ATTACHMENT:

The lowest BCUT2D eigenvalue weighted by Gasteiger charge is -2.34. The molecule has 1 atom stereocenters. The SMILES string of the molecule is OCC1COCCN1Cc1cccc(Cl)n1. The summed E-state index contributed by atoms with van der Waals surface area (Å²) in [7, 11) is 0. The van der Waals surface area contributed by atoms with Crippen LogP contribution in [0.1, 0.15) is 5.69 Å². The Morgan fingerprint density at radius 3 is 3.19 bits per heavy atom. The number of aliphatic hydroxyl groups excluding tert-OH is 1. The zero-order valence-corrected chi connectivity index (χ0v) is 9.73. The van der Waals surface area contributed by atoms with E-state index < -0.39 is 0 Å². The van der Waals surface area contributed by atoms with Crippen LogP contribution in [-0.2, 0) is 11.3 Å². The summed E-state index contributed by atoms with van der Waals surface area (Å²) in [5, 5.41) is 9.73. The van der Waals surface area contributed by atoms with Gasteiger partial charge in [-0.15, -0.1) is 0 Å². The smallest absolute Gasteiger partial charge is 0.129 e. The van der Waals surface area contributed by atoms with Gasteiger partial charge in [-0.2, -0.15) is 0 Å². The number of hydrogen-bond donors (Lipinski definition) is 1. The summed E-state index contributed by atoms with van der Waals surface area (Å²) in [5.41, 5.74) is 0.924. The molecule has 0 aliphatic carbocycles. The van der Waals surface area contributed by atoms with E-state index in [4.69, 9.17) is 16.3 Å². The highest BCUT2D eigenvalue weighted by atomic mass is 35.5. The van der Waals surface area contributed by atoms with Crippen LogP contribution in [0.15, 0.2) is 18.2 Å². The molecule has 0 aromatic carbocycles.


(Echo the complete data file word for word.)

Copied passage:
The lowest BCUT2D eigenvalue weighted by Gasteiger charge is -2.34. The molecule has 1 atom stereocenters. The SMILES string of the molecule is OCC1COCCN1Cc1cccc(Cl)n1. The summed E-state index contributed by atoms with van der Waals surface area (Å²) in [7, 11) is 0. The van der Waals surface area contributed by atoms with Crippen LogP contribution in [0.1, 0.15) is 5.69 Å². The Morgan fingerprint density at radius 3 is 3.19 bits per heavy atom. The number of aliphatic hydroxyl groups excluding tert-OH is 1. The zero-order valence-corrected chi connectivity index (χ0v) is 9.73. The van der Waals surface area contributed by atoms with E-state index < -0.39 is 0 Å². The van der Waals surface area contributed by atoms with Crippen LogP contribution in [-0.2, 0) is 11.3 Å². The summed E-state index contributed by atoms with van der Waals surface area (Å²) in [5, 5.41) is 9.73. The van der Waals surface area contributed by atoms with Gasteiger partial charge in [-0.15, -0.1) is 0 Å². The smallest absolute Gasteiger partial charge is 0.129 e. The van der Waals surface area contributed by atoms with Gasteiger partial charge in [-0.2, -0.15) is 0 Å². The number of hydrogen-bond donors (Lipinski definition) is 1. The summed E-state index contributed by atoms with van der Waals surface area (Å²) in [5.41, 5.74) is 0.924. The molecule has 0 aliphatic carbocycles. The van der Waals surface area contributed by atoms with E-state index in [4.69, 9.17) is 16.3 Å². The highest BCUT2D eigenvalue weighted by atomic mass is 35.5. The van der Waals surface area contributed by atoms with Crippen LogP contribution in [0.15, 0.2) is 18.2 Å². The molecule has 0 aromatic carbocycles.